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THE STORY OF LATE NIGHT is a fascinating series of how the television industry created all the late night shows.


It began in 1954 with Steve Allen, the first anchor of what would later become The Tonight Show. This documentary then took us on a journey visiting every host until present time. We learned the “why” behind so many incidents and choices through clips and interviews.


I learned, laughed and cried. Reviewing history has a way of toying with our emotions. So does late night television as I revisited growing older through the myriad of MC’s and world events. THE STORY OF LATE NIGHT covered a span of 67 years. They did it well. It is a history lesson well worth the time.


THE STORY OF LATE NIGHT is available to stream on CNN.

  • DigitalJami

Before this week I was mostly only aware of Bo Burnham as the writer/director of EIGHTH GRADE and as an actor in 2020’s PROMISING YOUNG WOMAN. He seemed like a young, promising talent to me, and I’d heard he had some comedy background, but I really had no idea that he’d been doing stand-up since he was a teenager. It wasn’t until a friend’s recent social media post about him that I learned that he’d got his start on YouTube and had his first Comedy Central special at age 18. That day I watched Burnham’s 2016 Netflix comedy special MAKE HAPPY and thought “well that was fine, what’s the big deal?”.


So I went back to my friends who were fans to find out why they were all clamoring about him. “He’s just one of those people who always has to be performing“, one close friend said. “He’s willing to try new things, even if they fail. And he learns and tries something else. “ “He’s hilarious, but also depressing,“ said another. And with a brand-spankin' new Netflix special, I figured this was another great opportunity to find out what he was really all about. And WOW, I’m so glad I did.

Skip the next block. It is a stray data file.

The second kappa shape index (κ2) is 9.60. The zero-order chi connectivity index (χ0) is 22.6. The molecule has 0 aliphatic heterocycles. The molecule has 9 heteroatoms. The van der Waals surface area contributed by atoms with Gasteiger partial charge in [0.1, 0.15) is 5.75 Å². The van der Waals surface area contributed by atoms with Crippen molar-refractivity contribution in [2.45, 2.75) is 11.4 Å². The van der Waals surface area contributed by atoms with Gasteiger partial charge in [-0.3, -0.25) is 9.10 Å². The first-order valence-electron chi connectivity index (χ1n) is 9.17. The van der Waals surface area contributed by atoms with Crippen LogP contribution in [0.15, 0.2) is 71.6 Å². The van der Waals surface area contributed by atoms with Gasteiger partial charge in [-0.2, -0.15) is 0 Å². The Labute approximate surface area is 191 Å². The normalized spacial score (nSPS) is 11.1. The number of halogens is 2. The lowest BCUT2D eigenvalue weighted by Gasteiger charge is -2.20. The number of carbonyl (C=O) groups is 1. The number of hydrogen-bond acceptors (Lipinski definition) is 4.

Burnham wrote, directed, performed, and edited INSIDE throughout the 2020-2021 Covid-19 pandemic within what appears to be a one-room apartment or perhaps just a part of his home that gave him the privacy to create. He’s literally stuck indoors during the stay-at-home orders, but he also uses his signature silly songs and observational comedy to give us viewers a look inside his mind, his emotions, and his creative process. Without the live audience and film crew he’d usually have for a special, he uses only his body, voice, musical talents, lighting, and editing to take us on an emotional journey through the past year of his life. A journey that felt quite familiar to me and probably will to many of you. Most of us were stuck indoors for over a year with nothing but our thoughts to keep us company. And while folks like me binged watched other Netflix shows to get by, Burnham created a funny, sad, and thoughtful piece of art.


Burnham is 100% aware that to some he’s just another cishet white comedian, a dime a dozen in Hollywood. He stands out by using his self-awareness to tell stories that can resonate with anyone. Going back to my friend who told me that Burnham is the type who just “always has to be performing”, he’s upfront with his intentions and grateful that the audience is along for the ride, without ever forcing his style upon anyone. Not for you? That’s fine. But if you’re willing to give it a chance, he’ll absolutely entertain you.


BO BURNHAM: INSIDE and MAKE HAPPY are both streaming on Netflix.



"When I was a kid. I used to cry when they called me black. I didn't cry because they called me black. I cried because I couldn't see myself as black. That was the problem."

Alexandre Desane's short film THE ORANGE CHILD has a similar tone to Barry Jenkins, MOONLIGHT. It captures the stereotypes that black artists have to overcome. From video games to movies, the black experience in art doesn't capture who they are.

In this personal film, Desane takes all that he loves, including some 8bit video game graphics, and captures a poetic quest to create a character that looks and feels like himself. It's a poignant experience that will leave you emotionally questioning if more people of color do not see themselves as the beautiful people they are.

THE ORANGE CHILD is premiering at the Brooklyn Film Festival online from June 4th-13th. You can check it out by buying a pass or go to Le Double's website for more info about this short that's worth seeking out.

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